Everything but one’s self seems to come first when running a business — the employees, the quarterly goals, family, and so on.
But Sherry Walling, PhD and host of ZenFounder, thinks entrepreneurs should be prioritizing themselves to put their best foot forward.
“Startup folks tend to see themselves as exceptions to ‘normal’ humans,” Dr. Walling, said.
While this might be true in terms of say, determination or creativity, it’s not in terms of basic self-care. Lauren Berg Donovan, owner of PR and creative content house Style Architects, wears many hats as a business owner, wife, and mother of two.
“I’m always making sure that I prioritize myself as well; that I don’t get lost in that mix,” she said. “That can happen a lot with moms and entrepreneurs. [We] tend to put ourselves last.”
Having acquired Style Architects when she was pregnant with her second and amidst a transition to the Twin Cities, Donovan admits that period in her life held a lot of uncertainty and a serious amount of work. But at the end of the day, all of that up-front work has allowed her the autonomy to make decisions for her business that work best for her family.
“The flexibility of owning my own business has given me that balance,” she said.
Part of that flexibility is scheduling her work meetings around her workouts instead of the other way around. She tries to fill in her calendar well in advance, so self-care doesn’t get lost in the shuffle. But this wouldn’t be possible without the help of a great support system, such as leaning on extended family for assistance with childcare.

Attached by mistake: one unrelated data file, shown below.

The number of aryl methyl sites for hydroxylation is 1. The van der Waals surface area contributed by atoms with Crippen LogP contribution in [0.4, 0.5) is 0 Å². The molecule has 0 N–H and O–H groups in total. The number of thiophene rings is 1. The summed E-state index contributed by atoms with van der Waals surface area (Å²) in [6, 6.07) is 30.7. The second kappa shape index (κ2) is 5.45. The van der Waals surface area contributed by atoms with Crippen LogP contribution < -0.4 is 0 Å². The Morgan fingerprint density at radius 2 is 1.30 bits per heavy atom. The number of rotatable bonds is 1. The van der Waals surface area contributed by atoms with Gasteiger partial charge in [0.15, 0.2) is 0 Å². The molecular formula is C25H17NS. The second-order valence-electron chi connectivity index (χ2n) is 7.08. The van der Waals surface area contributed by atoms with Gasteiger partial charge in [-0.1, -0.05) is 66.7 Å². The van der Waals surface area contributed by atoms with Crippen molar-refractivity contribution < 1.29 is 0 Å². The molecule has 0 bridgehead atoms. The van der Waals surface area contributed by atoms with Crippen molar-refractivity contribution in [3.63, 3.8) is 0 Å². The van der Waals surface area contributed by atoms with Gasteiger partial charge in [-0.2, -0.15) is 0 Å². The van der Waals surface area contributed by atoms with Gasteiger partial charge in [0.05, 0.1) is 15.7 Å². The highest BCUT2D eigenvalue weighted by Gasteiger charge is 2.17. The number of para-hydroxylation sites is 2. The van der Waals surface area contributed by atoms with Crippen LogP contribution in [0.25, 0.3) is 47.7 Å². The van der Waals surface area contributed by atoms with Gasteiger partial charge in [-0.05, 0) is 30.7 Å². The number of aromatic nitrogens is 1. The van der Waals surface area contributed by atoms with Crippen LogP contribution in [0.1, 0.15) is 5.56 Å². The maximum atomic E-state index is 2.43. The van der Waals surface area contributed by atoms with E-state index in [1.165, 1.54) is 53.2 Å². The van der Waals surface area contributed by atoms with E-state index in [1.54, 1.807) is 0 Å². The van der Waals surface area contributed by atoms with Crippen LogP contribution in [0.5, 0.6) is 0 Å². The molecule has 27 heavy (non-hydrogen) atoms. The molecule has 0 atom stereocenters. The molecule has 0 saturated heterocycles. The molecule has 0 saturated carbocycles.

“I’ve really embraced saying yes to help and embracing that I can’t do it all on my own,” she said.
Bharat Pulgam, CEO of Pikup, an app that allows users to pick up items on grocery runs for other users, also lucked out with a great support system — but at work. Since he and his team of three young partners are all friends — which comes with its own unique challenges, he noted — they’re able to socialize at work.
“We joke about ever getting mad at each other, because it’s like the only three friends we have,” he said.
When there are disagreements, they try to resolve them as quickly as possible. The Pikup team has also started doing virtual happy hours every Friday to regroup and celebrate small goals.
“I’ve really embraced saying yes to help and embracing that I can’t do it all on my own” — Lauren Berg Donovan
“[It’s about] setting not just realistic goals but goals that are shorter term that allow you to celebrate a little bit,” Pulgam said. “Right now, everything changes week to week, so if you hit a weekly goal, allow yourself to celebrate.”
For his own personal wellbeing, Pulgam has been taking the time to cook more and set boundaries in lieu of a constant work-from-home life. One of his strict boundaries is going offline from Friday night to Sunday morning.
“Because the work/life distinction isn’t clear now, you’re expected to always be available,” he said. “That’s not ok. We still need to respect personal boundaries.”
Donovan also tries to set her boundaries by wearing one hat at a time.
“I try my best to compartmentalize instead of multi-task all the time,” she said, mentioning she tries to focus on what needs to be accomplished any given day while wearing a work hat so she can put the mom hat on when it’s done.
“Wearing those hats and really focusing allows you to be better at your work and be a better mom,” she said.